Advertising
Advertising

4 Proactive Strategies to Build a Social Life

4 Proactive Strategies to Build a Social Life

A lot of people believe that developing a social life is something that should just happen naturally, on it’s on, without you needing to do anything. I disagree.

I think that while this can happen for some folks, in certain stages of their life, it’s not always the case. Which is why many of us today lack a fulfilling social life. If you’re in college so you get to hang around lots of other people and you’re naturally a social person, your social circle will develop on its own. But if you’re an accountant working in cubicle all day who doesn’t go out much and is kind of shy, your social life may be seriously deficient.

In my view, building a social life requires the same active and strategic approach that making money or building a career requires. An approach based on setting goals and acting on them. Coming from this angle, I want to show you 4 proactive strategies to build a social life.

Advertising

1. Understand Your Type

A fulfilling social life looks differently for different people. Some of us need lots of friends and a large social circle. Some of us are more fond a having just a few friends, but who are very close to us. And some prefer a mix of the two. What is your preference? Do you know? Take some time to think about this and visualize what your ideal social circle would look like.

Another aspect to think about is what kind of people you want in your social circle. Do you prefer people who are artistic, or people who are tech-oriented? People who are outdoorsy or prefer to be indoors? Usually, you will get along best with individuals who are similar to you. So I advise you to consider your dominant traits and consciously decide which of these traits are important for you to find in others. If you know what kind of people you want in your life, you’re much more likely to find them,

2. Go Where the People Are

Once you know how many and what kind of friends you’re looking for, it’s time to take action in order to meet them. This may seem obvious, but it’s something many of us disregard: if you just wait for others to come to you, you’ll never build a social circle. You must have the initiative and go to them.

Advertising

My recommendation here is to think about activities where you are likely to meet people you’d enjoy interacting with, and get involved in a few of them. For instance, you may take a class on a topic you’re interested in. You may volunteer for a charity organization. Or join some sort of club. Even if you don’t have any friends whatsoever at this point, you can apply this strategy. You can get involved in such activities all by yourself, and you’ll meet others there.

In using this strategy, the Internet is your friend. You can discover all sorts of classes, social events, clubs and organizations near you online. But keep in mind that this is only the first step. Then you need to actually get out of the house, go there and participate.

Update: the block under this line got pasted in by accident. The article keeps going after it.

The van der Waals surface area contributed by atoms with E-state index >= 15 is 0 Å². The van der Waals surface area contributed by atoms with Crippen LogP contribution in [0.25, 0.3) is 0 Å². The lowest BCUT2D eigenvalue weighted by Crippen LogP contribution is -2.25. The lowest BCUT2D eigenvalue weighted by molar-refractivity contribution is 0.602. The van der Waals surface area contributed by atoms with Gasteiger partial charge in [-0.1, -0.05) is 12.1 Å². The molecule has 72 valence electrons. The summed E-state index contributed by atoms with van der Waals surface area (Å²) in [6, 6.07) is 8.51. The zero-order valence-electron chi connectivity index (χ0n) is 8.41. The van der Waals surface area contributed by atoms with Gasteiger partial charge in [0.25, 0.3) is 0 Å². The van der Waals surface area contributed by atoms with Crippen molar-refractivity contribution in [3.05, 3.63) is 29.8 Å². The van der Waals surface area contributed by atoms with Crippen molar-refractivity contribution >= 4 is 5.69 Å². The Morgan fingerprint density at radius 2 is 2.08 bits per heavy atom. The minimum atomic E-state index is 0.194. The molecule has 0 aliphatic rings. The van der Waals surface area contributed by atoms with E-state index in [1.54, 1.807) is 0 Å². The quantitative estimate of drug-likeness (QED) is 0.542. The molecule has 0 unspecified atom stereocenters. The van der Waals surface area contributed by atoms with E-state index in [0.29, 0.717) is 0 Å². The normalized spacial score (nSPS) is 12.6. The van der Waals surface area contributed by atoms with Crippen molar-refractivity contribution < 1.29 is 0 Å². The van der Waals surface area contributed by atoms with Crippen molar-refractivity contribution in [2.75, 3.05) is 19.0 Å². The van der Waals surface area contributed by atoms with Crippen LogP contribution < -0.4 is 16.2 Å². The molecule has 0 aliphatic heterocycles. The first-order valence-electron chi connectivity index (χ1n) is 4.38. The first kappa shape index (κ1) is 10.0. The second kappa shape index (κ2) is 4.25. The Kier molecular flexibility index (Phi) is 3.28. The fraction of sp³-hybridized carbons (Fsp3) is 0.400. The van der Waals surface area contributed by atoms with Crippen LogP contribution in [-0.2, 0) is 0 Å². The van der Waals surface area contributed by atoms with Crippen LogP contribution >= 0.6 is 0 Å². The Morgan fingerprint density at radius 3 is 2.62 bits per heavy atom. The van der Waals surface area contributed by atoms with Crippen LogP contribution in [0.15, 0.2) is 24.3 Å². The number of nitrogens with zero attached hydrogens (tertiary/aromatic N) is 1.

3. Be Friendly First

So you attend a training program on, let’s say, urban photography. There are lots of other people there. What do you do? In general, the passive approach tends to prevail. Many of us just sit around doing nothing and expect others to come talk to us, ask us questions, and be chatty. And this may happen, or it may not. One thing I’m certain of though is that it’s not the best approach. You want to be friendly first. Be the one to break the ice.

Advertising

Walk up to other people and introduce yourself to them. Then start chatting with them. For example, ask them how they found out about the event, how long they’ve been interested in urban photography, segue from there into other topics, and if they seem to enjoy talking to you (which they almost always will), keep the conversation going.

Doing this may not be easy at first, especially if you’re not used to being this outgoing, but it’s something you get used to with practice. The trick is to not let hesitancy prevent you from being social. And I can tell from experience that if you are social and friendly with new people first, you’ll really stand you and they’ll love you for it.

4. Make New Friends through Current Friends

If you’re building a new social life from scratch, the beginning is always the hardest part. However, once you’ve met a few people, it gets a lot easier because you can then leverage them to meet even more people. You can then meet some of their friends and acquaintances, and expand your social circle further.

Advertising

Again, a proactive approach works miracles. Let your friends know that you’re interested in meeting new people and you’d love for them to introduce you to other people they know. If they indeed are your friends, they’ll love to help you out. They may invite you to come with them to parties they go to, they may call other people to join you when you go out, and they’ll introduce you to new people. But you have to let them know their help is desired.